Trip Start Aug 01, 2005
Trip End Ongoing

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Thursday, September 22, 2005

We ended up, instead in Syros. As we motored into the main harbor, church bells chimed. A wonderful welcome. We tried med-mooring in the main harbor. Concrete docks and not much padding is not a good combination. We ended up hitting the dock before we settled in stern-first. We were catching our breath when two young coast-guard type looking men came toward us. They politely warned us that where we were we needed to be side-tyed. Grumble-grrr. We pulled up the anchor and decided that we'd just take off and head out again. While we were still in the main harbor working on the anchor, Louise noticed a large (dead) rat floating by. Not such a wonderful welcome. OK, time to shake the dust from our feet and skedaddle. But wait, we noticed a few sailboat masts on the other side of the harbor and headed off in that direction. THIS was the harbor that friends mentioned as being good, free, but without water or electricity. We can do without the water and electricity, as Quest has large water tanks and solar panels. We had plenty of choices for side-ties here and as we slowly made our way toward the dock, that darned Mr. Wind roared through and once again, concrete and boat without padding...

We were secure and checked the hull for damage. Nothing that a bit of sanding and two coats of paint and a little drying time wouldn't fix. We walked into town (probably 2.5 miles) looking for a computer cable (with success). Walked back to the boat and installed the cable (also with success, but didn't fix the problem). After a quick dinner of leftover pasta salad and sausage, cheese and cucumbers, we headed into town again to see if we could find an internet café. No success. We even asked several people who looked at us as if we had inquired if they sold moon rocks here. So, we marched back to the boat reminding ourselves that we were getting excellent exercise. We did stop at a bakery, though, so I guess that negates the excellent exercise part.

Day two in Syros. Chris worked on the second coat of paint after the dew was off the deck. Louise headed down the dock with backpack in hand ready to hit the supermarket that was about ˝ mile down the road. After we docked at this harbor, several other boats moored here - they must have been drawn by the mast. The boat right next to ours sported an American Flag - the first one we've seen since leaving Marmaris. I stopped and chatted with the man and woman on board who are from San Francisco and have been cruising for six years. They were very helpful and anxious to share any knowledge they had. We've discovered that about the sailing community - people are very helpful and friendly. I mentioned our unsuccessful search for an internet café, and they said they knew where it was! After Chris was done painting, we took off for town once again. We were wandering the narrow streets and came upon our boat-neighbors. They said to follow them because they were headed that way. We chatted along the way. They are heading east and will winter in Marmaris. We're so glad that they showed us the café because unless you walked in the correct direction, the sign was not visible. After an hour at the café catching up on correspondence, checking the weather site and drinking a frappe, we decided that we should spend one more night in Syros. Now having loads of time, we did a walking tour of Syros. We didn't have our camera with us, so you will have to take my word for it when I tell you how interesting a community this is. We walked up the hill to two large churches (no doubt one of which was responsible for the beautiful chiming welcome). We looked down on the clear blue water. We noticed the old and new of the buildings merging into each other. We realized that the merchants here didn't call out to passersby trying to hawk their wares as they did in Marmaris.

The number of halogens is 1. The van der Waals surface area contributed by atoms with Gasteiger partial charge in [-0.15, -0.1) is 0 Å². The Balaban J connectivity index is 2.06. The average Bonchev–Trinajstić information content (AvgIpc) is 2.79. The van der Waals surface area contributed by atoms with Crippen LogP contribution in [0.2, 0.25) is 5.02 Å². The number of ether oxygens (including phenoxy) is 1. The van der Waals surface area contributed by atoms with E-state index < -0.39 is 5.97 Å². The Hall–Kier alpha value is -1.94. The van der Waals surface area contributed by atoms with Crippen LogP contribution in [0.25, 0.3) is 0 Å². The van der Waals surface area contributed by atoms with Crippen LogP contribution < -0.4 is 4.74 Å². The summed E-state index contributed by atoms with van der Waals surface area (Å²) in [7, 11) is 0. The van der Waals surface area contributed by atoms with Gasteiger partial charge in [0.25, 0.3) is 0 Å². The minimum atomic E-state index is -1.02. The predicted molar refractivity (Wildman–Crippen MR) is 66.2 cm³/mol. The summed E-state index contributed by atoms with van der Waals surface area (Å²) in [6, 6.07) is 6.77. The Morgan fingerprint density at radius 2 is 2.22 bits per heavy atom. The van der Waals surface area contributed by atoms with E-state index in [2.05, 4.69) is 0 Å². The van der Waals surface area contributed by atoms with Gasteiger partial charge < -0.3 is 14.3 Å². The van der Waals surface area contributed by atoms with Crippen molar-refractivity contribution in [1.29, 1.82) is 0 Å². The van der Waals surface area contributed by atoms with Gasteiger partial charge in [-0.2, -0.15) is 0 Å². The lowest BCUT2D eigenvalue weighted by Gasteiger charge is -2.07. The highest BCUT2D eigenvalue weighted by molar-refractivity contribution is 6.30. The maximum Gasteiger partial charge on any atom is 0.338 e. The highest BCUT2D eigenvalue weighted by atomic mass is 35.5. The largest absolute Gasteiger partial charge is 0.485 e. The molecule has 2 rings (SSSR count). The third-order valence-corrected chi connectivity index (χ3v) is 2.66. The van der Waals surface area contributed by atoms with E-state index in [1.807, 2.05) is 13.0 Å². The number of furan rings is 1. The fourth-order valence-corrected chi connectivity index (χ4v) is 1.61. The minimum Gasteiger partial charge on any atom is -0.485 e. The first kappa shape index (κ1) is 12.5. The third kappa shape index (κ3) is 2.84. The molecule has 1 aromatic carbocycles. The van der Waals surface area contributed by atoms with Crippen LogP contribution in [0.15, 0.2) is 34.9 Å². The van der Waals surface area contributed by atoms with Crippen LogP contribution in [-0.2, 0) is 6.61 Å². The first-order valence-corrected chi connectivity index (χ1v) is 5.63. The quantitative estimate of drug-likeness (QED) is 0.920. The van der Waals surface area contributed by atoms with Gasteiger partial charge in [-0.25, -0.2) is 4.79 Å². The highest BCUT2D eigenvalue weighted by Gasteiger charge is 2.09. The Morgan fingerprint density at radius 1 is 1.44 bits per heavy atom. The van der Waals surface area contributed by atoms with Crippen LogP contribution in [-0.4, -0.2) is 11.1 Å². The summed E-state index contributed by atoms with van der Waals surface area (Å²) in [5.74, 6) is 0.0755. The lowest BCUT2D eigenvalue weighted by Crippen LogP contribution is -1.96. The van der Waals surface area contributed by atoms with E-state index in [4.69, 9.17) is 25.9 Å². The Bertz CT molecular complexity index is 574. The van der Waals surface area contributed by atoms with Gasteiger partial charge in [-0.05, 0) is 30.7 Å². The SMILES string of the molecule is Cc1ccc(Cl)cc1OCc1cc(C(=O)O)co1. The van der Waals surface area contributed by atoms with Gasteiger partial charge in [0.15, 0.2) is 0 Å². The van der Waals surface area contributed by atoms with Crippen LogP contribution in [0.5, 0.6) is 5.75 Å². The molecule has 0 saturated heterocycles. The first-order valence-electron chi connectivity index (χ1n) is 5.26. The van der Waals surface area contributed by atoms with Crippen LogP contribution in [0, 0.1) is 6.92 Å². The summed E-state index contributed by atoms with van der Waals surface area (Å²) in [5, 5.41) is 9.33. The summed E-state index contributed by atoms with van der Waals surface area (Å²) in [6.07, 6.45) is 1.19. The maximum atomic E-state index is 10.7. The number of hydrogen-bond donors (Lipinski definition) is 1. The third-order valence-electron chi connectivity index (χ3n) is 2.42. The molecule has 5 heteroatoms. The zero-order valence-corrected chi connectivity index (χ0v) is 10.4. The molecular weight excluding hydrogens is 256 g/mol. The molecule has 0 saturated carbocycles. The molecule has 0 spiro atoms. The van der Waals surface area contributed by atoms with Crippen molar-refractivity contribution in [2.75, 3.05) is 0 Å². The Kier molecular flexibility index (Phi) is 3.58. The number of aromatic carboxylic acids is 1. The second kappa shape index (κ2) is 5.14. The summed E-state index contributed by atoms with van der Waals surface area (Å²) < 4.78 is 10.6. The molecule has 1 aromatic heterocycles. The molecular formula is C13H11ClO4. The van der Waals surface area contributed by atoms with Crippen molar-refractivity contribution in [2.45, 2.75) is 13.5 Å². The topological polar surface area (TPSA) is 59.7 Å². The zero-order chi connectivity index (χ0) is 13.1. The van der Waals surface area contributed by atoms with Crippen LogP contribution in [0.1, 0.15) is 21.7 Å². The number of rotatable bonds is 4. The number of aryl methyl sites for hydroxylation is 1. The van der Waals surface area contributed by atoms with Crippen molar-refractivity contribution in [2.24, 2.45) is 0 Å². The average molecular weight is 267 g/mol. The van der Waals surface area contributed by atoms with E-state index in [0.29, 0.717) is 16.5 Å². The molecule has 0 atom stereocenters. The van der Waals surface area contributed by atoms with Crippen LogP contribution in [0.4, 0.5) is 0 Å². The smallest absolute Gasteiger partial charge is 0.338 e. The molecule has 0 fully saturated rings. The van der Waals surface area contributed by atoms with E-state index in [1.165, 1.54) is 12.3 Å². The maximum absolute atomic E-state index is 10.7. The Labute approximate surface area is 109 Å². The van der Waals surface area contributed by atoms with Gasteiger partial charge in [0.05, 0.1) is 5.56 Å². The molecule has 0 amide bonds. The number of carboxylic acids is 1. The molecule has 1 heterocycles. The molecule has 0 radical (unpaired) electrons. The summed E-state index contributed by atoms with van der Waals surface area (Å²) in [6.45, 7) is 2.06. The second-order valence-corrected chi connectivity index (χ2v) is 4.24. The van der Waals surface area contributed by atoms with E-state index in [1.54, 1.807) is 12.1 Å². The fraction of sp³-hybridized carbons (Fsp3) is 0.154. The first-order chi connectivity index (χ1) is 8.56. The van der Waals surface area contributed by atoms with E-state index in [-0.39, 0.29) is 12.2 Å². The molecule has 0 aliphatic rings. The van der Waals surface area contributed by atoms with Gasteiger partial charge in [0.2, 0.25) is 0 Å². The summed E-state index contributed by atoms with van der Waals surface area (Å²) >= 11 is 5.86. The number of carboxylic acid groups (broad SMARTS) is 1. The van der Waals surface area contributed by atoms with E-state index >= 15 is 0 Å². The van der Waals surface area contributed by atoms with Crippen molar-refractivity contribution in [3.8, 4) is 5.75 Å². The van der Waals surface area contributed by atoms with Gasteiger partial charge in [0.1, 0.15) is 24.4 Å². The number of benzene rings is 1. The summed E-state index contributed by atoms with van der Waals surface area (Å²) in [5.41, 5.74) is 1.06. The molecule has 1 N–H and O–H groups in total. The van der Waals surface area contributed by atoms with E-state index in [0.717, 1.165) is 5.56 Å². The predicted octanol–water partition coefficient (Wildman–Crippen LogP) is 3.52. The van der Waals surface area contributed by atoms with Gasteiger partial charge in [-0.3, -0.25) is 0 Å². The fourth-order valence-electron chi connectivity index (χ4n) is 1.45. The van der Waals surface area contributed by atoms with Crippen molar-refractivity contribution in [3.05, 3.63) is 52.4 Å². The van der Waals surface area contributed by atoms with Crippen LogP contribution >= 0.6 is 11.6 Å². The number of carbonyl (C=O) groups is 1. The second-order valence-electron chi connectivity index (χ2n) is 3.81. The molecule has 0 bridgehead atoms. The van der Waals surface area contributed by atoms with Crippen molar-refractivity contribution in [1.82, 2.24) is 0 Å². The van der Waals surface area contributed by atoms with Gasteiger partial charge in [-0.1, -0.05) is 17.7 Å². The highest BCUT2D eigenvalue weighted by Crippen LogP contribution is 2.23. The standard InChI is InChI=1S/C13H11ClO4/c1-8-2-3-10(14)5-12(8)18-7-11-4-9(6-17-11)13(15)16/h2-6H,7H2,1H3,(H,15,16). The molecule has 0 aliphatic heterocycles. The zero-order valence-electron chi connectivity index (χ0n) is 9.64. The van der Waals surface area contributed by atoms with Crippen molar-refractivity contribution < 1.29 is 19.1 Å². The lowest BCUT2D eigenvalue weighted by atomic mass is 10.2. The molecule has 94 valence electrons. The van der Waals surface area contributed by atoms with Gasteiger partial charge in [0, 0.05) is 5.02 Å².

Many homes, which generally border the sidewalks, have tiny bird cages hanging outside. The birds sing their little hearts out. I was reminded of Maya Angelou's book, "I Know Why the Caged Bird Sings", which I read, but couldn't remember why the poor caged birds did sing. Why were they singing?

On the way back to the boat we finally got to the supermarket where we purchased some fresh produce. Four large apples for 63 Euro, ($.77) four potatoes for 31 Euro ($.38) and four juicy, red tomatoes 81 Euro ($.99). We also bought a mix that looks like it will produce some sort of dessert with cream. Doesn't look like we need to add eggs or bake it, so we should be OK. We also bought a tiny bottle of Ouzo - a preliminary taste brings to mind licorice, but we've read of the potent after effects, so we'll be very careful...

We have gotten several business cards from people along the way. One of our favorites was this one for Bozborun Restaurant which features "Life Fish, Octobus, Calamary, Shrimp and Lubster". Too bad it wasn't along our way.
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